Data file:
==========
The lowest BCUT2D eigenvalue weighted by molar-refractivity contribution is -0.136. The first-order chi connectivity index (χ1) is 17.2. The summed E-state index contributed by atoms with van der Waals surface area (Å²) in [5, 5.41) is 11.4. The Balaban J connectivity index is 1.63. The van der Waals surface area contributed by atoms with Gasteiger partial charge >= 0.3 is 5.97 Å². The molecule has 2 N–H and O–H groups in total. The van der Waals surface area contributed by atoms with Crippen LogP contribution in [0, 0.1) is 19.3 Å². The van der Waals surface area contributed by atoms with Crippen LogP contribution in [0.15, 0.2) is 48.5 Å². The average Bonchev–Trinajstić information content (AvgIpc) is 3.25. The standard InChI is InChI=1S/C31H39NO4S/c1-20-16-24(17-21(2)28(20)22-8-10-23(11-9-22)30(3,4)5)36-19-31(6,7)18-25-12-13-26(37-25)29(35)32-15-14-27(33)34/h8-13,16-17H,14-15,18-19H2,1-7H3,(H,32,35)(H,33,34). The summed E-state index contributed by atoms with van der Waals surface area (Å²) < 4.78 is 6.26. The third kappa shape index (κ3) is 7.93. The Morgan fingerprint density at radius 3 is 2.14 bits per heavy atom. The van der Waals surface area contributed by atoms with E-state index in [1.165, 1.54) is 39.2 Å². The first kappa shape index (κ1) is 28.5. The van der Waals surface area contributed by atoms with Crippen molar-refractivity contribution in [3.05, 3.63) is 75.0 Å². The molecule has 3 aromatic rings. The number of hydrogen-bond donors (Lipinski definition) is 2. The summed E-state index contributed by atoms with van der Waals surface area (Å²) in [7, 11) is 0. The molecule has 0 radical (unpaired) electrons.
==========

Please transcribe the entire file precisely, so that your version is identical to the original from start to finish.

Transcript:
The lowest BCUT2D eigenvalue weighted by molar-refractivity contribution is -0.136. The first-order chi connectivity index (χ1) is 17.2. The summed E-state index contributed by atoms with van der Waals surface area (Å²) in [5, 5.41) is 11.4. The Balaban J connectivity index is 1.63. The van der Waals surface area contributed by atoms with Gasteiger partial charge >= 0.3 is 5.97 Å². The molecule has 2 N–H and O–H groups in total. The van der Waals surface area contributed by atoms with Crippen LogP contribution in [0, 0.1) is 19.3 Å². The van der Waals surface area contributed by atoms with Crippen LogP contribution in [0.15, 0.2) is 48.5 Å². The average Bonchev–Trinajstić information content (AvgIpc) is 3.25. The standard InChI is InChI=1S/C31H39NO4S/c1-20-16-24(17-21(2)28(20)22-8-10-23(11-9-22)30(3,4)5)36-19-31(6,7)18-25-12-13-26(37-25)29(35)32-15-14-27(33)34/h8-13,16-17H,14-15,18-19H2,1-7H3,(H,32,35)(H,33,34). The summed E-state index contributed by atoms with van der Waals surface area (Å²) < 4.78 is 6.26. The third kappa shape index (κ3) is 7.93. The Morgan fingerprint density at radius 3 is 2.14 bits per heavy atom. The van der Waals surface area contributed by atoms with E-state index in [1.165, 1.54) is 39.2 Å². The first kappa shape index (κ1) is 28.5. The van der Waals surface area contributed by atoms with Crippen molar-refractivity contribution in [3.05, 3.63) is 75.0 Å². The molecule has 3 aromatic rings. The number of hydrogen-bond donors (Lipinski definition) is 2. The summed E-state index contributed by atoms with van der Waals surface area (Å²) in [7, 11) is 0. The molecule has 0 radical (unpaired) electrons.